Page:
“Compounding the gloomy jobs number and the historically low labor participation rate, long-term unemployment reached 3.9 million, or 37.7 percent of the labor force,” Basu said. “While this is below the post-recession peak, it is still the higher than at any other time in the past 60 years.

“A vast majority of the jobs added in December originated in low-wage sectors,” said Basu. “Leisure and hospitality, retail trade, and temporary help services accounted for 104,700 new jobs, or 141 percent of the monthly gain. Today’s jobs report shows that the U.S. economy is not quite ready to take off.”

Nonresidential building construction employment fell by 1,200 jobs for the month but is up by 10,000 jobs (1.5 percent) since December 2012.

Residential building construction employment rose by 4,800 jobs in December and is up by 26,800 jobs (4.7 percent) on an annual basis.

Nonresidential specialty trade contractors lost 12,900 jobs for the month, but employment is up by 11,600 jobs (0.5 percent) from the same time last year.

Residential specialty trade contractors gained 1,400 jobs in December and have added 73,000 jobs (4.9 percent) from December 2012.

Heavy and civil engineering construction lost 8,800 jobs in December, but segment job totals are up by 500 (0.1 percent) on a year-over-year basis.

To view the previous Employment report, click here.

Wells Fargo Reports: Construction Spending Posts Another Gain in July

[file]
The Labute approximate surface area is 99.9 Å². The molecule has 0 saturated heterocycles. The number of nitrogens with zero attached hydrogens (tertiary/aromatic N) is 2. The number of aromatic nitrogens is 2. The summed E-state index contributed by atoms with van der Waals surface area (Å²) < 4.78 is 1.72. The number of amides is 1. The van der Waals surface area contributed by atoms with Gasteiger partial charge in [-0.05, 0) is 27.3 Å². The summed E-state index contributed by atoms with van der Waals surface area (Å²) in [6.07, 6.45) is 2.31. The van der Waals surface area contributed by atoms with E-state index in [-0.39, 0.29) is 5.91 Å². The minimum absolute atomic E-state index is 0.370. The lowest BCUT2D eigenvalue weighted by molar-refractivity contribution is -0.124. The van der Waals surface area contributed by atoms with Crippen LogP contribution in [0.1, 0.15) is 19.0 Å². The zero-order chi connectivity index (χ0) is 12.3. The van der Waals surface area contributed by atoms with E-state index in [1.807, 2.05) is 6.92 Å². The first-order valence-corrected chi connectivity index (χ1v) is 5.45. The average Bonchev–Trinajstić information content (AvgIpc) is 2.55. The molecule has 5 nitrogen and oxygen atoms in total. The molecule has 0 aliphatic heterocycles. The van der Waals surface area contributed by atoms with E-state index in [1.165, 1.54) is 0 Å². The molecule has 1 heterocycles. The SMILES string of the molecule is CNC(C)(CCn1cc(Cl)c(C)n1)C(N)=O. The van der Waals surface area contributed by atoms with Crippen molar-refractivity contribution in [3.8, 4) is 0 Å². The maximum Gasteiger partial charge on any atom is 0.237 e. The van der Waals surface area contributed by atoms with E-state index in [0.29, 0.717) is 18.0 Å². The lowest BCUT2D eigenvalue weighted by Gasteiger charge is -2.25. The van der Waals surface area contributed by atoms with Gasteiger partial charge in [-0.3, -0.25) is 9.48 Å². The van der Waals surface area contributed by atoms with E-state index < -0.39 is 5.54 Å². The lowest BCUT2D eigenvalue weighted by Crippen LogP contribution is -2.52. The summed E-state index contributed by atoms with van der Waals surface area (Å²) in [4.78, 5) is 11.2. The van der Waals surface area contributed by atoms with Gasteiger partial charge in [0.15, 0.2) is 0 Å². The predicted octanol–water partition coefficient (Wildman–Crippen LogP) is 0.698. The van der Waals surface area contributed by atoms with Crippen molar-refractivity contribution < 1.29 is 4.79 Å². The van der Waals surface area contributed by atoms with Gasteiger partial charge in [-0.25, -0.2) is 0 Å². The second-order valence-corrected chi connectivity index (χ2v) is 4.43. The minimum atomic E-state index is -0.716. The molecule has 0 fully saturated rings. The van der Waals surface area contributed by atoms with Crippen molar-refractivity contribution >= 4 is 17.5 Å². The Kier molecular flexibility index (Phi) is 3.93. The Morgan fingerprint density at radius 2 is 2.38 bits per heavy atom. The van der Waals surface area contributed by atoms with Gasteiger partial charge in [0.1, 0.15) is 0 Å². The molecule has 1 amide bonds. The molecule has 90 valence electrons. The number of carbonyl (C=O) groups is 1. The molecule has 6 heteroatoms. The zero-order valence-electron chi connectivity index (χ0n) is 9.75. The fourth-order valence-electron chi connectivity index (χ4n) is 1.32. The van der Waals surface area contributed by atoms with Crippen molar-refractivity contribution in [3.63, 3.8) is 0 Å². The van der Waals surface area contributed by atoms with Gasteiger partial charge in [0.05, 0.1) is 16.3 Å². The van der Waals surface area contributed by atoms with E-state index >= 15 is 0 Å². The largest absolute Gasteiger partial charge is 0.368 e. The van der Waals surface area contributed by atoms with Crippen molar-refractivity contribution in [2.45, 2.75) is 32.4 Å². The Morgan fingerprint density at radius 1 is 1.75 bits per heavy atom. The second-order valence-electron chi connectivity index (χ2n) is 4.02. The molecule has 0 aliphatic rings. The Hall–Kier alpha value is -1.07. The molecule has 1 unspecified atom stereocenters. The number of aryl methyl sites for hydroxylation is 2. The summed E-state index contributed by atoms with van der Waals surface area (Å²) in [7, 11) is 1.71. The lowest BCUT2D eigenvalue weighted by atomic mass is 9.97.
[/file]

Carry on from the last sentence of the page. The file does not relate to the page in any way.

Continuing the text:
Wells_Fargo_Securities_logoConstruction spending rose 0.6 percent in July, which shows consistent improvement. While private residential and nonresidential spending increased on the month, public outlays were down 0.3 percent. Third Quarter Off to a Good Start 

Construction outlays rose 0.6 percent in July to a $900.8 billion annualized pace. Previous months’ data were also solidly upwardly revised. Further confirming upward momentum in the housing market, private residential spending was up 0.6 percent and has posted positive gains since October 2012. Digging into the details of private residential, gains were broad-based with single-family, multifamily and home improvement all increasing on10-Year Treasury Yield the month. Another encouraging component of the report was the gain in private nonresidential, which rebounded from a decline in June. Private nonresidential rose 1.3 percent in July. However, public spending remained weak due to a 0.4 percent decline in state and local outlays. Federal spending rose 1.1 percent in July.

Single-Family Outlays Remain Solid